Inside the Beltway

President Calls for Cutting NIH Budget but Congress Increases It Instead

The Trump administration wanted to slash the National Institutes of Health (NIH) budget but Congress wouldn’t allow it. It’s been the same narrative for the past four years. But even though it’s dog-bites-man, rather than the other way around, the story is still noteworthy, especially in times of pandemic.

The Budget Back-and-Forth

 This year’s version of the pas de deux began in February when the President proposed reducing the NIH’s budget roughly 8 percent from $41.46 to $38 billion.

The President’s FY 2021 NIH Budget Proposal

NIH Institute (not inclusive) FY 2020 Proposed FY 2021
National Cancer Institute $6.44 billion $5.69 billion
National Human Genome Research Institute $606.3 million $550.1 million
National Institute of Allergy and Infectious Diseases $5.89 billion $5.45 billion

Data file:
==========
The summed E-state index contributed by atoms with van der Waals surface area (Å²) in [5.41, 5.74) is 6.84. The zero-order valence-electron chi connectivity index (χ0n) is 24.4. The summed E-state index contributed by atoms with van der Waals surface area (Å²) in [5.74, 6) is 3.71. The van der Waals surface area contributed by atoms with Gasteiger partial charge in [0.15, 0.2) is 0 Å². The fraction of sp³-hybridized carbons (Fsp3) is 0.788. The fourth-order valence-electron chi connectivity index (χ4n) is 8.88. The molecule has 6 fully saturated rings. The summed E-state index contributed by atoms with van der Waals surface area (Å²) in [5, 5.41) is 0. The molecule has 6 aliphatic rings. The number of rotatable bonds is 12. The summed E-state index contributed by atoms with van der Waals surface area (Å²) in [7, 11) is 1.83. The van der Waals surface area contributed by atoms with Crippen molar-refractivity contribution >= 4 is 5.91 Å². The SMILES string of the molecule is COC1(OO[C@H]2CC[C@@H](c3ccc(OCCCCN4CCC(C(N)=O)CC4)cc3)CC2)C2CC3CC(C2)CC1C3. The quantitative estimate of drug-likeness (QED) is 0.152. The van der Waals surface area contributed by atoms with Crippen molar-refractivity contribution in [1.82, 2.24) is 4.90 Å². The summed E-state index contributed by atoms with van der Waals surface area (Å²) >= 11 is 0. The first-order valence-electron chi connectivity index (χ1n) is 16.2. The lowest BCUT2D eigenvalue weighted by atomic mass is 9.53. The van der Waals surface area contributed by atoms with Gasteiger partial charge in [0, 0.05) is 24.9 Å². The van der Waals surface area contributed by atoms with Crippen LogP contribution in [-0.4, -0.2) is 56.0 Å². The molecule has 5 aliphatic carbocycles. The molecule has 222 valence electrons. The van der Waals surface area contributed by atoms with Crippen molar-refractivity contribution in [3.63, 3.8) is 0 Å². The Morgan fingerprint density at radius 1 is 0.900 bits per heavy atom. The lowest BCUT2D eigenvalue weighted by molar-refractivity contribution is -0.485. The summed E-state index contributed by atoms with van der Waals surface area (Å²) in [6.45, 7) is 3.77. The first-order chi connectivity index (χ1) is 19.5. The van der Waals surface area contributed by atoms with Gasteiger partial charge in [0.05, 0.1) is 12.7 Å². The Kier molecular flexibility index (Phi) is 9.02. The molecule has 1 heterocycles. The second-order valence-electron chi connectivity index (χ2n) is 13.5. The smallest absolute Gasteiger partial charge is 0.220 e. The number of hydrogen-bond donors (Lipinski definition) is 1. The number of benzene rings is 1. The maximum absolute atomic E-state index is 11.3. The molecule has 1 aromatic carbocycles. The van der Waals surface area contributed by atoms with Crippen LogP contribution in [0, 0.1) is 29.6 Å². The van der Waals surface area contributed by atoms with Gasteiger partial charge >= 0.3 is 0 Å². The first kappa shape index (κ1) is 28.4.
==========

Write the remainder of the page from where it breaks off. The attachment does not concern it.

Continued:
Total $41.46 billion $38 billion

Of course, all of this was before the pandemic. Still, as usual, Congressional Republicans and Democrats declined the proposed cuts and increased the NIH budget instead. And that’s where things are headed this year. Thus, on July 14, the U.S. House of Representatives Appropriations Committee approved a $5.5 billion increase in NIH FY 2021 funding to $46.96 billion, with all institutes and centers getting a boost, including:

  • National Cancer Institute funding would increase from $6.44 billion to $6.91 billion;
  • National Heart, Lung and Blood Institute funding would increase from $3.62 billion to $3.89 billion;
  • National Institute of Allergy and Infectious Diseases funding would go from $5.89 billion to $6.39 billion; and
  • National Human Genome Research Institute funding would increase from $606.3 million to $650.5 million.

The proposed House budget would also include a $5 billion emergency fund to help cover shutdown, startup and other costs related to delays in research in 2020.

Takeaway

The same familiar pattern is also unfolding with regard to the US Centers for Disease Control and Prevention with the House committee rejecting the President’s proposed FY 2021 budget reduction in favor of a 3 percent increase—from $7.75 billion to $7.98 billion, including an extra $9 billion in emergency appropriations.

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